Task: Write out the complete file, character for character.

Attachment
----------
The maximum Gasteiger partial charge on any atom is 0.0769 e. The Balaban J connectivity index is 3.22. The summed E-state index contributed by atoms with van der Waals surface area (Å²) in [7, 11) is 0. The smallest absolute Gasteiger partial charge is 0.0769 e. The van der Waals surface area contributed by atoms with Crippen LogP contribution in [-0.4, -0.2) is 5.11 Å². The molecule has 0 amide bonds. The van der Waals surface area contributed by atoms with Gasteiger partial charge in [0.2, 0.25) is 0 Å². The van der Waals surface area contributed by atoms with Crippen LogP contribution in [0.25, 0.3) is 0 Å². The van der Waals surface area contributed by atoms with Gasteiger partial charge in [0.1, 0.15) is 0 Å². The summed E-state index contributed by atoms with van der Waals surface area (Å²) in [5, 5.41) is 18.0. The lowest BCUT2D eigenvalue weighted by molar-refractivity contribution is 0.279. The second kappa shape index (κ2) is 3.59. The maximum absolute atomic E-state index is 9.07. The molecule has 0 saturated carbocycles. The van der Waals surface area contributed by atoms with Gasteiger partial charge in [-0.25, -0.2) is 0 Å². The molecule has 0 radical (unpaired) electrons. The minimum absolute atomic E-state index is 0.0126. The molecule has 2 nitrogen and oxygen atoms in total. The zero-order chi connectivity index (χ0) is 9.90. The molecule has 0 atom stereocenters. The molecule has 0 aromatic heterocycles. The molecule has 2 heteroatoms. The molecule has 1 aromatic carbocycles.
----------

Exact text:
The maximum Gasteiger partial charge on any atom is 0.0769 e. The Balaban J connectivity index is 3.22. The summed E-state index contributed by atoms with van der Waals surface area (Å²) in [7, 11) is 0. The smallest absolute Gasteiger partial charge is 0.0769 e. The van der Waals surface area contributed by atoms with Crippen LogP contribution in [-0.4, -0.2) is 5.11 Å². The molecule has 0 amide bonds. The van der Waals surface area contributed by atoms with Gasteiger partial charge in [0.2, 0.25) is 0 Å². The van der Waals surface area contributed by atoms with Crippen LogP contribution in [0.25, 0.3) is 0 Å². The van der Waals surface area contributed by atoms with Gasteiger partial charge in [0.1, 0.15) is 0 Å². The summed E-state index contributed by atoms with van der Waals surface area (Å²) in [5, 5.41) is 18.0. The lowest BCUT2D eigenvalue weighted by molar-refractivity contribution is 0.279. The second kappa shape index (κ2) is 3.59. The maximum absolute atomic E-state index is 9.07. The molecule has 0 saturated carbocycles. The van der Waals surface area contributed by atoms with Gasteiger partial charge in [-0.25, -0.2) is 0 Å². The molecule has 0 radical (unpaired) electrons. The minimum absolute atomic E-state index is 0.0126. The molecule has 2 nitrogen and oxygen atoms in total. The zero-order chi connectivity index (χ0) is 9.90. The molecule has 0 atom stereocenters. The molecule has 0 aromatic heterocycles. The molecule has 2 heteroatoms. The molecule has 1 aromatic carbocycles.